Vermont Wildlife Rehabilitation

Hello! My name is Maggie Daly, and I am a senior here at Wheaton College. I am a double major in Psychology and Visual/Studio Art, with a particular interest in nonhuman animal behavior and cognition. I volunteered for/apprenticed with Donna Perrin, a VT Wildlife Rehab permit holder. She works from Creek Road Farm Wildlife Rehabilitation in Middlebury, Vermont.

I loved being able to combine so many interests and passions into a single apprenticeship experience. Along with my interests in animal behavior and cognition, I am also interested in how humans can use this information to both learn about and help critters in their natural habitats. I have wanted to get my VT Wildlife Rehab permit for years now, and this was the perfect opportunity to work towards it. Learning about animals both as species groups and specific animals was so powerful, because there is always a need to know about the natural history of an animal AND a need to cater to individual needs. It was exciting to be learning as I was doing, which allowed me to feel like I was truly becoming part of the VT rehabber network.

My hands-on jobs included cleaning enclosures and medicating and feeding/watering animals. I was also able to take part in some building of enrichment for them in order to keep them curious! Outside of actively volunteering, I visited a few other rehabbers, and read as much as I could (my main resources have been the NWRA Principles of Wildlife Rehabilitation and Wild Mammal Babies! The first 48 hours and beyond by Irene Ruth and Deb Gode).

Every minute spent with the animals was amazing. However, two main milestones do stand out. The first was when I finally finished my rabies vaccinations and was able to work directly with the raccoons! Three orphans had come in later in the season, so I was able to help with their bottle-feeding. The second milestone was my first release: Donna and I cared for 7 of a litter of 11 orphaned opossums that we were brought in, and I was able to be a part of their journey from the day after they were found to the day they were released. It was hard to let them go, but also incredibly rewarding to see them all wander off in their separate directions.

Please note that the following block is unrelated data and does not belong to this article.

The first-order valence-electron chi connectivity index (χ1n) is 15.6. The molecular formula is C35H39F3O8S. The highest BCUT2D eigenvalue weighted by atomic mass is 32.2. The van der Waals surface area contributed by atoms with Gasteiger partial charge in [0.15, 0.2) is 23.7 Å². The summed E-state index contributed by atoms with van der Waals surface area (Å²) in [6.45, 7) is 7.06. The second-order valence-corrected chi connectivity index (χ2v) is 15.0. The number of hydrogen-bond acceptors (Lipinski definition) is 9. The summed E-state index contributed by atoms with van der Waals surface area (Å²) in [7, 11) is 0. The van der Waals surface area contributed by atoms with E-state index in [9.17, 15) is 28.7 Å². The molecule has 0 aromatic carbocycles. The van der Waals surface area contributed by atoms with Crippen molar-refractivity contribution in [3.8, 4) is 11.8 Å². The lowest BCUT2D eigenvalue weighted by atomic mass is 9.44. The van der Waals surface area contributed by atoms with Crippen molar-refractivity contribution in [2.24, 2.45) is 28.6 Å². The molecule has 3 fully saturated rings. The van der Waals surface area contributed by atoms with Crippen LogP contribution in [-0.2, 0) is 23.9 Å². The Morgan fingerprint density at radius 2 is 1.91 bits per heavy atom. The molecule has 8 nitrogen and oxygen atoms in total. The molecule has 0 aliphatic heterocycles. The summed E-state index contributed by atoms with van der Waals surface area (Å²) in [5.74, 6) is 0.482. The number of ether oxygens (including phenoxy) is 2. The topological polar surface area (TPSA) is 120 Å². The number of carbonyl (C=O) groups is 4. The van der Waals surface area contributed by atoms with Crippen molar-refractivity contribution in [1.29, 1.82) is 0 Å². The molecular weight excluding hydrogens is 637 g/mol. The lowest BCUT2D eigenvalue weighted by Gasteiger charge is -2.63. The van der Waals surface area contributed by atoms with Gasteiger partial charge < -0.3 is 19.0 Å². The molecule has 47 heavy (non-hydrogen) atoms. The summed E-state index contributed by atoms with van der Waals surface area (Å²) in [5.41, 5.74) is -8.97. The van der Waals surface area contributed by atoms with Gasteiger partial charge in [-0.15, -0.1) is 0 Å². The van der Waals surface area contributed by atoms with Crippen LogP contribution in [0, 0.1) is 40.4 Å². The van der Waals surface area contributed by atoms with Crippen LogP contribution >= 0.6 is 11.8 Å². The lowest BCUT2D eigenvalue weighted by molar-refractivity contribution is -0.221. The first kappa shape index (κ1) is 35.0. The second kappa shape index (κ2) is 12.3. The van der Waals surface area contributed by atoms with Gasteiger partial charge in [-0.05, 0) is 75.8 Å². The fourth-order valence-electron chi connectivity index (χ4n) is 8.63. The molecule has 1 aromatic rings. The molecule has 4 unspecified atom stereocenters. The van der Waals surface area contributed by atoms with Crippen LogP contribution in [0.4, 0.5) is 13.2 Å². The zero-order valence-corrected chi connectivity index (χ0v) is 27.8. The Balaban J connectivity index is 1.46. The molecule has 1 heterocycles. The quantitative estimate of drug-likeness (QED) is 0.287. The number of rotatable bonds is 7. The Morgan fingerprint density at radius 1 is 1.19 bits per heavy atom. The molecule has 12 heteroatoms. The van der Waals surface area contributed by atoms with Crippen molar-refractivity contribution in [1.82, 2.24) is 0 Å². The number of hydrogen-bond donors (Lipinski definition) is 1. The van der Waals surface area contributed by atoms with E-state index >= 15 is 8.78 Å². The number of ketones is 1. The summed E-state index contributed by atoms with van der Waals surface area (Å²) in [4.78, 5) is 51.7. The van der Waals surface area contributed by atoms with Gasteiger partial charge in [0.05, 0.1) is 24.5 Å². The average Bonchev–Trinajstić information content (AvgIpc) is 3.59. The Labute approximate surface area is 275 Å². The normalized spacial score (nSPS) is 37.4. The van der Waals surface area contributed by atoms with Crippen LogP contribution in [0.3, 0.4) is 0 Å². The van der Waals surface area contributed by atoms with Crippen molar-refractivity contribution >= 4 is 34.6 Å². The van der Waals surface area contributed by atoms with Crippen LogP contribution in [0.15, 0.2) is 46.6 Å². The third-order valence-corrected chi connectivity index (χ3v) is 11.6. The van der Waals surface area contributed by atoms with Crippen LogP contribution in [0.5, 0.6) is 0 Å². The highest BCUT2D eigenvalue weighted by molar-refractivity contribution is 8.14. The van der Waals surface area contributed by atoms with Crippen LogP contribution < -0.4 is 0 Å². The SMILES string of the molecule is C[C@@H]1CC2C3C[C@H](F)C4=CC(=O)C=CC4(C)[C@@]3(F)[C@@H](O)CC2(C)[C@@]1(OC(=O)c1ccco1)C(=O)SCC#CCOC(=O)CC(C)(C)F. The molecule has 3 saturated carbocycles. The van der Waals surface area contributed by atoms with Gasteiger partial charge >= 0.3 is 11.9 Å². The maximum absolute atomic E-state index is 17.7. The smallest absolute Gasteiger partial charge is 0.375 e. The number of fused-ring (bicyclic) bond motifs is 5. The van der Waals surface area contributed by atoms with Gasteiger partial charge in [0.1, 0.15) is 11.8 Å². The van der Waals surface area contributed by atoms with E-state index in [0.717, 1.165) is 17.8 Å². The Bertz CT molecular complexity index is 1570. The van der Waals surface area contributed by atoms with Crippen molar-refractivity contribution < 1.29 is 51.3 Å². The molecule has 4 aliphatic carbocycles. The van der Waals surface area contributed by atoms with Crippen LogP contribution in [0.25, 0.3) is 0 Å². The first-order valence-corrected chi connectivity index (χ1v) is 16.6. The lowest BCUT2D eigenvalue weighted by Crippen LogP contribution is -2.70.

It was an incredible opportunity, and I am looking forward to finishing my own permit application soon. I will then be able to take in orphaned animals on my own, aiding in their survival and/or comfort.

A week-old orphaned opossum stays warm in a sock while I feed and medicate her.
This litter did not survive, as they were not found and medicated soon enough. The mothers milk becomes toxic after she dies, and these babies were still in her pouch and eating when found on the side of the road. We lost one other litter as well, of two individuals. They were humanely euthanized because of a severe calcium deficiency that could not be reversed.
Opossums a few weeks old explore and try to escape their enclosure.
At this point, they truly have minds of their own and it’s hard not to play with them! However, they are wild animals, so distance is needed to make sure they are able to survive when released.
Closer to release!
These three opossums, from the first litter we took in, had been moved at this point to an outdoor– but sheltered– enclosure. At this point they are a few weeks away from being released, as it is based on body size. They are being weaned off milk and getting solid foods! Their favorites include vanilla bean greek yogurt, crusty bread, and watermelon. Whenever they get time out in the grass, they immediately dig for and eat insects. It’s in their nature!
A young raccoon is coaxed out of his enclosure.
Animals are removed for bottle feeding, as well as to clean their enclosures. A clean enclosure helps keep animals healthy and comfortable, decreasing likelihood of infection. Hard surfaces like the floor and walls, caging, litter pans, food/water dishes, and toys are scrubbed clean, and cloth bedding items such as towels and blankets are laundered.
Raccoons napping belly-up. Although enrichment is crucial for raccoons (they are curious and their “fingers” are very dexterous!), they are nocturnal and are usually sleeping until we come in to clean. It’s amazing how fast they can go from playing to sleeping, and then back to playing again!
Older, larger raccoons are moved to an indoor/outdoor enclosure that is much more roomy.
They sleep in the rafters during the day, but often wake up and are curious when we come in to clean!
Raccoons in the indoor/outdoor enclosure quickly better their climbing skills!
Although all the enclosures have access to climbing, there is much more opportunity here for them to practice. Inside, they climb the hardware cloth up into the rafters. When they work up the courage to wander outside, they climb the hardware cloth and the tree they have access to. When they are ready for their release, the roof of the outdoor portion is removed and they climb out when they are ready. this is called a soft release.